--obligatory kid, upon seeing the frozen Ghidorah.
The kaiju genre passed its international heyday in the 1970s. The Japanese kept making them, churning out multiple franchises. More recently the genre has found renewed international success: Japan's Shin Godzilla (2016) and Hollywood's Godzilla (2014), for example.
The American film's first sequel appeared in 2019, and brings out a bevy of battling beasts, including fan favorites Rodan, Ghidorah, and Mothra-- minus her Shobijin sidekicks.
Godzilla's flaws are those endemic to the genre: hilarious "science," dubious dialogue, underdeveloped characters. As the genre developed, the kid characters often became important. Accordingly, Millie Bobby Brown, who has worked with stranger things before, gives the movie's strongest human performance.
The audience, however, comes to see big monsters stomp things. The CGI looks good, though we lose the fun of rubber-clad actors destroying meticulous model cities. Every ten-year-old knows those guys have the best job in the world, and watching them work was half the fun. I would have liked more of this film's enhanced effects shown in daylight, or at least on a world where people, when entering a room, turn on the lights. Darkness works in the original Gojira, because that was a horror movie, shot in black and white, with limited effects. Nighttime served it well. This film should have lit up its visuals.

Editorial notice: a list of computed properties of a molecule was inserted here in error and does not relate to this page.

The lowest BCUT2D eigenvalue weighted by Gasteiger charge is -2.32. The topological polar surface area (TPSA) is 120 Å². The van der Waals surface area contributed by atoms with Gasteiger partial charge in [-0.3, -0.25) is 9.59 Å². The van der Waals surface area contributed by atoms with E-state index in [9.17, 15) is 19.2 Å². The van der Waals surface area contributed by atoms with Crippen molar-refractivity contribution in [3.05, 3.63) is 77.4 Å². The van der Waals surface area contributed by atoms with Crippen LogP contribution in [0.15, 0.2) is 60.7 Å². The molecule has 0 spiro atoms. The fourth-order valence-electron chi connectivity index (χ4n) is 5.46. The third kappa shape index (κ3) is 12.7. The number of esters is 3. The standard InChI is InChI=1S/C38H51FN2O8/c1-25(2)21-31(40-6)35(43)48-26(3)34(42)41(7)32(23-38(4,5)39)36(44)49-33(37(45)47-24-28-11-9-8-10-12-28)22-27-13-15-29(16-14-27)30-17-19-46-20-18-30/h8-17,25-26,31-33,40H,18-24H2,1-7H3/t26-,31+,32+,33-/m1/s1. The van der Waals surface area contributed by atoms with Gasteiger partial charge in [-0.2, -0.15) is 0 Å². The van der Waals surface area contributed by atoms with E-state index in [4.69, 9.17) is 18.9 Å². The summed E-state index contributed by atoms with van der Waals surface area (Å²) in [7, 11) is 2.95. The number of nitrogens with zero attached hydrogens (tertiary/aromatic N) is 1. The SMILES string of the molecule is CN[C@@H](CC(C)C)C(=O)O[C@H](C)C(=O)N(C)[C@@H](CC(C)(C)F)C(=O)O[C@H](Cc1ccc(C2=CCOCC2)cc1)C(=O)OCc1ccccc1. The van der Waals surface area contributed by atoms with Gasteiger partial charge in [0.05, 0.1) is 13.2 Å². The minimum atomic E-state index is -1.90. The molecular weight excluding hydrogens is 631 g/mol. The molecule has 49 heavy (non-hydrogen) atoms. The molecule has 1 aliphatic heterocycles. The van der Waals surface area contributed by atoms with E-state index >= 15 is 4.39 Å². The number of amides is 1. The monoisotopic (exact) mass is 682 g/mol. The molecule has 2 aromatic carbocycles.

In past daikaiju films, the presence of gigantic monsters had varying explanations and limited consequences. The big beasts came and went like hurricanes, and Japan apparently rebuilt Tokyo every year. This film gives us one explanation for the presence of multiple monsters, and acknowledges that their reawakening would be history-changing. We're in a new world of gods and monsters at the end of the film, which the franchise clearly intends to explore in future sequels.